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Save The Internet!

OK, so the Internet isn't going to explode or get taken over by aliens or anything, but there have been heated discussions recently about the topic of net neutrality, which have many people saying those three very words.

So what is net neutrality you might ask? Surprisingly many people I've spoken to have no idea what it is and why they should care? This is where my net neutrality for dummies comes into play: Net neutrality is basically the theory that everyone should have equal access to the Internet.

The Internet thus far has been a landscape of democracy and freedom. Anyone from anywhere can post just about anything. Well, Internet service providers like AT&T, Time Warner and DirecTV want that all to change in many ways. They want to decide what we see and what we don't, by basically charging sites and content creators to get priority viewing online. According to FreePress, between January and June of 2009, telephone and cable companies have spent over $46 million dollars trying to kill the net neutrality campaign.

You can see why this scares many individuals and corporations, including Google, Amazon and Skype to name a few, who have come together under The Open Internet Coalition to fight back and- yes, we've come full circle– save the Internet! But it does seem like we might be headed in the right direction. On October 22nd, The Federal Communications Commission started a process to codify Internet freedom, and over the next 150 days will construct the rules of the Web.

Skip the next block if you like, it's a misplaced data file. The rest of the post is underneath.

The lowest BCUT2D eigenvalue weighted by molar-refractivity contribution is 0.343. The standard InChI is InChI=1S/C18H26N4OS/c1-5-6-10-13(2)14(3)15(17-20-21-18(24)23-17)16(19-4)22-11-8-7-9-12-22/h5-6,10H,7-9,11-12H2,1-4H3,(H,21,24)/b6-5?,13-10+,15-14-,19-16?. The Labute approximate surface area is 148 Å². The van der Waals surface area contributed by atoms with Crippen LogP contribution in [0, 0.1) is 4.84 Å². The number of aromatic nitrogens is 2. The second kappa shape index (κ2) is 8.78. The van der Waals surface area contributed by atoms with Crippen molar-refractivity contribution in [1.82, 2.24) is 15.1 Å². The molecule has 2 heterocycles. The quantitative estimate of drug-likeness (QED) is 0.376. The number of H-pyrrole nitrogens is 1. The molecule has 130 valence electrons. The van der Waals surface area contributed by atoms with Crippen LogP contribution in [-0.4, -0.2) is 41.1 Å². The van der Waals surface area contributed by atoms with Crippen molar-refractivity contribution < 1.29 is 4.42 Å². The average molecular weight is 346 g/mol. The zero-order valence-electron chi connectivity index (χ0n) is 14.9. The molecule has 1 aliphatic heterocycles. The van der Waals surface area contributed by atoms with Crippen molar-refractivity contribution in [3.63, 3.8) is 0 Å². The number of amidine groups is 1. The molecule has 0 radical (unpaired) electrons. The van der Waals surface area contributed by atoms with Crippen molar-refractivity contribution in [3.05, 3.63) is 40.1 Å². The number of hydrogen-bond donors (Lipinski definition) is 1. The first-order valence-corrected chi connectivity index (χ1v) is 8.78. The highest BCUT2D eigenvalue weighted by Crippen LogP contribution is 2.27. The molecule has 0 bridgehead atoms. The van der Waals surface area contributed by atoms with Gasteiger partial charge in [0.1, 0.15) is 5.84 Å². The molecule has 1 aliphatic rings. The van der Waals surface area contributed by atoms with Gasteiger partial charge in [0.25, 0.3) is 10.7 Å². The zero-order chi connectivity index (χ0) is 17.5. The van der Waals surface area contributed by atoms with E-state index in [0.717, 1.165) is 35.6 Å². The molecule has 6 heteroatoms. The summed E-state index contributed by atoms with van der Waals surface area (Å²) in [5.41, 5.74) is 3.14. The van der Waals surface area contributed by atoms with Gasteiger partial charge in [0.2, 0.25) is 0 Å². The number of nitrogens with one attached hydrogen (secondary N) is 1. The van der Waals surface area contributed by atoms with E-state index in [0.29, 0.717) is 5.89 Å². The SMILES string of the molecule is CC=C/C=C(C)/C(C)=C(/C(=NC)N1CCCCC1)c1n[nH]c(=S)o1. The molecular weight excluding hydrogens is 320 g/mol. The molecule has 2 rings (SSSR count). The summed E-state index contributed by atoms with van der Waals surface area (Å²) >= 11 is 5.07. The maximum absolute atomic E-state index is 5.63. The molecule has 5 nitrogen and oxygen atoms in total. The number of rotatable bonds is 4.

I recently sat down with two of net neutrality's Hollywood supporters at the Writers Guild of America, actress Justine Bateman and WGA Political Director, John Kosinski:


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While we spoke about the controversial future of our beloved webosphere, an interesting comparison came up. Let's say that only the major chain stores are allowed to set up and open shop, because they simply have the money to do so. There are no independents or mom and pop stores. Imagine each block is exactly the same. That's a bleak and boring world I wouldn't even want to see exist- on or offline.

For more information about net neutrality, you can go to the FCC site, Save The Internet, or the Open Entertainment Alliance.

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